Home Again

Version 2“Home Again, Home Again, Jiggity Jog,” is one of this family’s oft-repeated phrases when we pull into the driveway.  I know, it’s a misquote from the nursery rhyme, but we like it.  It has history in our household.

But today, my version might be, “home again, home again, figgity-fog.”  Today was our first full day at home in several weeks without another trip on the horizon.  And, even when we were home between trips, there were meetings, and deadlines, and classes, and you get the idea.

So on this day without pending preparation for another trip, I’m unraveling the impressions of the past few weeks.  Impressions which have become almost a blur.

I have been inspired by images from all our travels.  The scenery on backroads, quilts from contestants and vendors in Paducah, art in galleries, techniques from fabulous textile teachers, and Nature herself are all jostling for position in my brain.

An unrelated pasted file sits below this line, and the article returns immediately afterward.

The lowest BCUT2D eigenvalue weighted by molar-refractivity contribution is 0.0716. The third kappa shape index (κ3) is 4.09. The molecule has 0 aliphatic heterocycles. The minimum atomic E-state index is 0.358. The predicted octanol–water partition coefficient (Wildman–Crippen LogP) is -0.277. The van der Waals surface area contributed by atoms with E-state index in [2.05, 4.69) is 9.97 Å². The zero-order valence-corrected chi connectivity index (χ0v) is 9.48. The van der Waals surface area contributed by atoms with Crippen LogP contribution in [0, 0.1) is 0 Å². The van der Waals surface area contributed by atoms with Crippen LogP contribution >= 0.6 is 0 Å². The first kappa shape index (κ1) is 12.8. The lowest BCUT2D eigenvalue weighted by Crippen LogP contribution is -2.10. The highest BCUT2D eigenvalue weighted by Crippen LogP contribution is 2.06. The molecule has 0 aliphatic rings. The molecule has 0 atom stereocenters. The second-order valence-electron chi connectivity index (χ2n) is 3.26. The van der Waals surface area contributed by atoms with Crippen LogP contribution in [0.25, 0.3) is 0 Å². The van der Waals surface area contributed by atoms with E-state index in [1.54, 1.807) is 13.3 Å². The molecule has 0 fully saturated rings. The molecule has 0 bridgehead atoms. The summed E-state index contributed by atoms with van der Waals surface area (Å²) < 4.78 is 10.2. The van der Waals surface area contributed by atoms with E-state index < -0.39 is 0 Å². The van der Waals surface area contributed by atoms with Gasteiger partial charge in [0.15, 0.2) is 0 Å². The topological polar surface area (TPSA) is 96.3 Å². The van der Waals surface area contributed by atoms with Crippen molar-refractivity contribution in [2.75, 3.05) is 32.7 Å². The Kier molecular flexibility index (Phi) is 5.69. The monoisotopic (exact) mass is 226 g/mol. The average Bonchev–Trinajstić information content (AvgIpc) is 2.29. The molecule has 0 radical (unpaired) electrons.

Those forms are mingling with fabrics, threads, buttons, and beads found on these travels, too.  Now I am processing all those tidbits as I stow the treasures and sketches and thoughts, anxious to begin combining some of them in new work.

In my resting phase, I turned to Jude Hill’s Spirit Cloth blog.  Her textile work is amazing,  her words poetic.  I have read her blog for years.  Since she opened all her former online classes to all of us through her Feel Free site, I’ve browsed many old posts, too.  Her words soothe, much like handling cloth does.

On all our travels, I carried my sewing basket.  I accomplished some soothing stitching on an ongoing project, and even worked on a new one on the road.

But being at home with all my implements is a different kind of creating.  So now I’m ready to combine thoughts and materials anew.

The photo is Headed Home, a small piece I made for our local guild’s “two-color” quilt challenge in 2014.  The house is hand appliqued, the background machine quilted with vaguely parallel lines stitched closely together.  The twigs are from our yard, whitewashed and couched down by hand.  The quilt finished at 8” x 20”.

Author: Sandy Gilreath

I've stitched my way through life. Early skills in utilitarian and decorative sewing have merged with art in the world of quiltmaking. My love of journaling has now crossed into the cloth world, too. I love old songs, old souls, old words; my collections attest to my fascination with memories.

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